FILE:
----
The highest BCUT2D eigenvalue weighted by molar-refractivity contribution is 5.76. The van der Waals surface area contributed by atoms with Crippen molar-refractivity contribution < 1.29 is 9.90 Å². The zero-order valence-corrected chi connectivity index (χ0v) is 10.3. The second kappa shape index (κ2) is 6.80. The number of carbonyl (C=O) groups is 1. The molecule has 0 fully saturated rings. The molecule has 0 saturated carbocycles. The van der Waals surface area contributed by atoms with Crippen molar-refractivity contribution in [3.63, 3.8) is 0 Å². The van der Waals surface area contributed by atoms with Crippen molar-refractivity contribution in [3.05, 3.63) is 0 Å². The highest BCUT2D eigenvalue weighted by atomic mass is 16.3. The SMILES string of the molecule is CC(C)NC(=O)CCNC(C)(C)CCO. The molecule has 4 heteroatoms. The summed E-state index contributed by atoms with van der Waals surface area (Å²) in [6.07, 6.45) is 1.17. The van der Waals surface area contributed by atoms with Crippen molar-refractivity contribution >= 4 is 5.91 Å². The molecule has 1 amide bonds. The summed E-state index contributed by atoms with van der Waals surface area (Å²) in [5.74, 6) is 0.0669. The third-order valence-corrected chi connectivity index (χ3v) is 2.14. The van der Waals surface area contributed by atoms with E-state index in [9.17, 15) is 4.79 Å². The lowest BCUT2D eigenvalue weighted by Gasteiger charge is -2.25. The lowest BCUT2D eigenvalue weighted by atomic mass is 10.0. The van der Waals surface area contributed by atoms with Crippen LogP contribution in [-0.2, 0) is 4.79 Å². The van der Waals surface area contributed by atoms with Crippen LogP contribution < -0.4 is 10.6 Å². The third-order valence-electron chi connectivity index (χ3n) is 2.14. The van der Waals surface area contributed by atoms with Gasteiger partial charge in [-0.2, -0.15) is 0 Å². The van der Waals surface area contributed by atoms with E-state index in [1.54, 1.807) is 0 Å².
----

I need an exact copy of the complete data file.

The highest BCUT2D eigenvalue weighted by molar-refractivity contribution is 5.76. The van der Waals surface area contributed by atoms with Crippen molar-refractivity contribution < 1.29 is 9.90 Å². The zero-order valence-corrected chi connectivity index (χ0v) is 10.3. The second kappa shape index (κ2) is 6.80. The number of carbonyl (C=O) groups is 1. The molecule has 0 fully saturated rings. The molecule has 0 saturated carbocycles. The van der Waals surface area contributed by atoms with Crippen molar-refractivity contribution in [3.63, 3.8) is 0 Å². The van der Waals surface area contributed by atoms with Crippen molar-refractivity contribution in [3.05, 3.63) is 0 Å². The highest BCUT2D eigenvalue weighted by atomic mass is 16.3. The SMILES string of the molecule is CC(C)NC(=O)CCNC(C)(C)CCO. The molecule has 4 heteroatoms. The summed E-state index contributed by atoms with van der Waals surface area (Å²) in [6.07, 6.45) is 1.17. The van der Waals surface area contributed by atoms with Crippen molar-refractivity contribution >= 4 is 5.91 Å². The molecule has 1 amide bonds. The summed E-state index contributed by atoms with van der Waals surface area (Å²) in [5.74, 6) is 0.0669. The third-order valence-corrected chi connectivity index (χ3v) is 2.14. The van der Waals surface area contributed by atoms with E-state index in [9.17, 15) is 4.79 Å². The lowest BCUT2D eigenvalue weighted by Gasteiger charge is -2.25. The lowest BCUT2D eigenvalue weighted by atomic mass is 10.0. The van der Waals surface area contributed by atoms with Crippen LogP contribution in [-0.2, 0) is 4.79 Å². The van der Waals surface area contributed by atoms with Crippen LogP contribution < -0.4 is 10.6 Å². The third-order valence-electron chi connectivity index (χ3n) is 2.14. The van der Waals surface area contributed by atoms with Gasteiger partial charge in [-0.2, -0.15) is 0 Å². The van der Waals surface area contributed by atoms with E-state index in [1.54, 1.807) is 0 Å².